The Government has now published its response to the consultation into reform of the Transfer of Undertakings (Protection of Employment) Regulations 2006 (“TUPE”).

The consultation was part of the Government’s Parliament-long “Employment Law Review” which, in relation to TUPE, had the stated aim to ensure that TUPE does not reduce the flexibility, effectiveness or fairness of the labour market.  The consultation received 178 responses from individuals, employee representatives and businesses, including from CMS.

In a move that was not widely expected, the Government has been persuaded not to change some aspects of the TUPE Regulations as initially proposed. In particular, the Government will not:

  • repeal service provision changes (“SPC”), the category of transfer introduced in 2006, although its scope will be clarified in light of recent case law (see below).  This is consistent with the recommendation made in the CMS response;
  • allow a transferor to rely on a transferee’s economic, technical or organisations reasons to dismiss an employee prior to transfer;
  • amend the “substantial detriment” provisions contained in Regulation 4(9); and
  • remove the rules around employee liability information, but will extend the minimum time period for compliance to 28 days prior to the transfer.

However the Government believes the following changes will improve the operation of TUPE and has indicated they will proceed:

  • terms of employment derived from collective agreements which have transferred will be permitted to be renegotiated from one year post-transfer, as long as the changes are no less favourable to employees;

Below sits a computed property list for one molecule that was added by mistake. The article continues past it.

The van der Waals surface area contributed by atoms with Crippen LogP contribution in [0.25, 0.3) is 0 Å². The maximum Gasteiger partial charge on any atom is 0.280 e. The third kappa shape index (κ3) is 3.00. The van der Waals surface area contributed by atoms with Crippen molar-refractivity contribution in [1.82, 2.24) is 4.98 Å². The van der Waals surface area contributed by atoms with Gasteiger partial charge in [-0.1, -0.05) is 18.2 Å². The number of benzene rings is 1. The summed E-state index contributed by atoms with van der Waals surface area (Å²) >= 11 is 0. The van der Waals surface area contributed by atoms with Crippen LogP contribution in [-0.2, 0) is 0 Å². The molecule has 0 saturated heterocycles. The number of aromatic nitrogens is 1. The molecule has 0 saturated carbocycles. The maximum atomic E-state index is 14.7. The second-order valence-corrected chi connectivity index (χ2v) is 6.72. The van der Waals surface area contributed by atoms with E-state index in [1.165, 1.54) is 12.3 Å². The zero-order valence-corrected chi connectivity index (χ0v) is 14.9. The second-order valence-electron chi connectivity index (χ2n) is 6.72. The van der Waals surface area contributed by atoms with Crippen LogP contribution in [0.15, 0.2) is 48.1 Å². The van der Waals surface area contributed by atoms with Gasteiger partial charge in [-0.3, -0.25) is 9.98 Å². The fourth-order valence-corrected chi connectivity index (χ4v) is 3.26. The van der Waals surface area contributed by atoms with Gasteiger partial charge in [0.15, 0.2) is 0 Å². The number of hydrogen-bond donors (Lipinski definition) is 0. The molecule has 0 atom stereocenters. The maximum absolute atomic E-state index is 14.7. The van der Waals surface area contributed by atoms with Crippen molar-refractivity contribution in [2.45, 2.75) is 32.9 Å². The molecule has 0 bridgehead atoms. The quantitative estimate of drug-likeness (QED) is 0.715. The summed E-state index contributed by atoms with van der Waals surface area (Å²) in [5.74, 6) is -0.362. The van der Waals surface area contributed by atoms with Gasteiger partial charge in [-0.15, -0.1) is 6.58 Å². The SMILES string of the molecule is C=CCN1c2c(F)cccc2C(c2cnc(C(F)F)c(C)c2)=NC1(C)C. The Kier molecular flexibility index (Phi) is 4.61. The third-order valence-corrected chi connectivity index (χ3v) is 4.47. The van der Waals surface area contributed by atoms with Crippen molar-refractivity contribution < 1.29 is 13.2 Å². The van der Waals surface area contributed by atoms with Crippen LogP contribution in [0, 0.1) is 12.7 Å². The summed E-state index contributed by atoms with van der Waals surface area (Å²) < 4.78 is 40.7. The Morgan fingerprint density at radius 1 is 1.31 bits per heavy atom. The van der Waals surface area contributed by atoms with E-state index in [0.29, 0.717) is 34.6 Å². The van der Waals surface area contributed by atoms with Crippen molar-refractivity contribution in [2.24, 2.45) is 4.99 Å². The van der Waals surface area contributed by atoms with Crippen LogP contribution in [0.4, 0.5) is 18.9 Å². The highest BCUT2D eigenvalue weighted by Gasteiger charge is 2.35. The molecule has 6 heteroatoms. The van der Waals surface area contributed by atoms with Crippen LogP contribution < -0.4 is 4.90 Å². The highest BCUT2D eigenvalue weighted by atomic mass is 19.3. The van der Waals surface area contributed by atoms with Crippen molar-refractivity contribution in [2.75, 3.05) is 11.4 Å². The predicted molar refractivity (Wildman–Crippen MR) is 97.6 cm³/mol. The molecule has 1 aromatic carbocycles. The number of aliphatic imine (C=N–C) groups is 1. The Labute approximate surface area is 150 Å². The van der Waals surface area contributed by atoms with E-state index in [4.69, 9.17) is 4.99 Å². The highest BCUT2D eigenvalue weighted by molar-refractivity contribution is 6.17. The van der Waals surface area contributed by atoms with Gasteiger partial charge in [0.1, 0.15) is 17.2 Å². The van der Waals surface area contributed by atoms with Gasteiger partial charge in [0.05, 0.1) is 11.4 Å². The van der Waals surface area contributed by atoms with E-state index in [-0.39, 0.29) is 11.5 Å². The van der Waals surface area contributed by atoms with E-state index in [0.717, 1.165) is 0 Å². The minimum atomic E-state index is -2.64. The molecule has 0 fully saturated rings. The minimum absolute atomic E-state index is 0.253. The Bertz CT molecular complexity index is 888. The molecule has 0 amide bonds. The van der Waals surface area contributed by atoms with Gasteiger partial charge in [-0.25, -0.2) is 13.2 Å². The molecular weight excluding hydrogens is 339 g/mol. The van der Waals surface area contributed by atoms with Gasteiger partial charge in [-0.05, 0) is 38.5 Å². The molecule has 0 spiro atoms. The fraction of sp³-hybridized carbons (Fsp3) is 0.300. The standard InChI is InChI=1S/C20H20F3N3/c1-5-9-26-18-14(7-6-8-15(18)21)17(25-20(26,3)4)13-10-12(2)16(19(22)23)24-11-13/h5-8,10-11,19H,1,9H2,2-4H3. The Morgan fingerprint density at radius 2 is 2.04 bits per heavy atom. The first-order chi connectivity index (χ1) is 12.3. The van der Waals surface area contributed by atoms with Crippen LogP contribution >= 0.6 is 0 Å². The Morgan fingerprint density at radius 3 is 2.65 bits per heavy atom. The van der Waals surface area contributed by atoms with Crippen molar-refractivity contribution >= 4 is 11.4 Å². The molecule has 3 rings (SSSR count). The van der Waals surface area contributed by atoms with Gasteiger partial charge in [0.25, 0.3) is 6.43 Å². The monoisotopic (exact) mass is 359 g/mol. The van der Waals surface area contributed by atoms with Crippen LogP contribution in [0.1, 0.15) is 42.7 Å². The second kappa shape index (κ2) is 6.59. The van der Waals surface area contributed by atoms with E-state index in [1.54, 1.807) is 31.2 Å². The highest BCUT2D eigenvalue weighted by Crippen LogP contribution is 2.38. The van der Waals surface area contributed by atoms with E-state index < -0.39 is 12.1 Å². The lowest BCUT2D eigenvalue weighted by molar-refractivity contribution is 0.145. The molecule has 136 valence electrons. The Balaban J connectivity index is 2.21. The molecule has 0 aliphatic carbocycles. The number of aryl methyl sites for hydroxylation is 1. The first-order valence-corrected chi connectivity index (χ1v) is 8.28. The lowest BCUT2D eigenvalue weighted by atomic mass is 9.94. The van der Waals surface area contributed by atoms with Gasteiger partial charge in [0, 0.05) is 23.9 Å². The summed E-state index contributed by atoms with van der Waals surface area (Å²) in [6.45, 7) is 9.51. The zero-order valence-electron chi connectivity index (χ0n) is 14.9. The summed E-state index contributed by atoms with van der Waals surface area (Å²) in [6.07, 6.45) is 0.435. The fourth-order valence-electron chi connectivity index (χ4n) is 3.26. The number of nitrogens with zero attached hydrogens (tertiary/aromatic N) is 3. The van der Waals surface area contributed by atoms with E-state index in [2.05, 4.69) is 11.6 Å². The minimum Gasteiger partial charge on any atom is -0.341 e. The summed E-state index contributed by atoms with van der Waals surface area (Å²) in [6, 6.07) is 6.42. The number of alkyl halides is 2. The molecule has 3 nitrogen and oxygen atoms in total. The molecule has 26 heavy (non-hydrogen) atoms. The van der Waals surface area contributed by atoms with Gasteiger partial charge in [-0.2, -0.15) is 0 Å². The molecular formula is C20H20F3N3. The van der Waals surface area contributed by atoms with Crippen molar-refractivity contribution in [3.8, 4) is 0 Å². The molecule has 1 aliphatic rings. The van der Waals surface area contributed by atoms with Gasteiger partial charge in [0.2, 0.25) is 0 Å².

• terms of employment derived from collective agreements will “crystallise” at transfer such that any future amendments agreed between a trade union and the transferor will not impact on the transferee’s inherited agreement (implementing the “static” approach favoured by the CJEU earlier this year in Alemo-Herron v Parkwood);
  • changes in the location of the workforce post-transfer may be classed as economic, technical or organisational reason entailing a change in the workforce, thus allowing them to be classed as redundancy, and not automatically unfair;
  • an SPC will be redefined to make clear that post-transfer activities would need to be “fundamentally or essentially the same” in order to constitute an SPC;
  • “micro-businesses” (fewer than 10 employees) will be permitted to inform and consult directly with transferring employees where there is no trade union or existing employee representatives; and
  • consultation by a transferee with transferring employees pre-transfer will be able to count towards collective consultation for redundancy requirements.

You can read the full response to the consultation here.  It is the Government’s intention that the new TUPE Regulations will be laid before Parliament in December 2013.


While the draft regulations are not yet available, the substance of the Government response has been unexpected in many respects, in particular in relation to the u-turn on SPC transfers.  Additionally some of the other changes noted above should provide greater certainty for businesses in dealing with TUPE transfers, and are generally being welcomed by the employment and business community.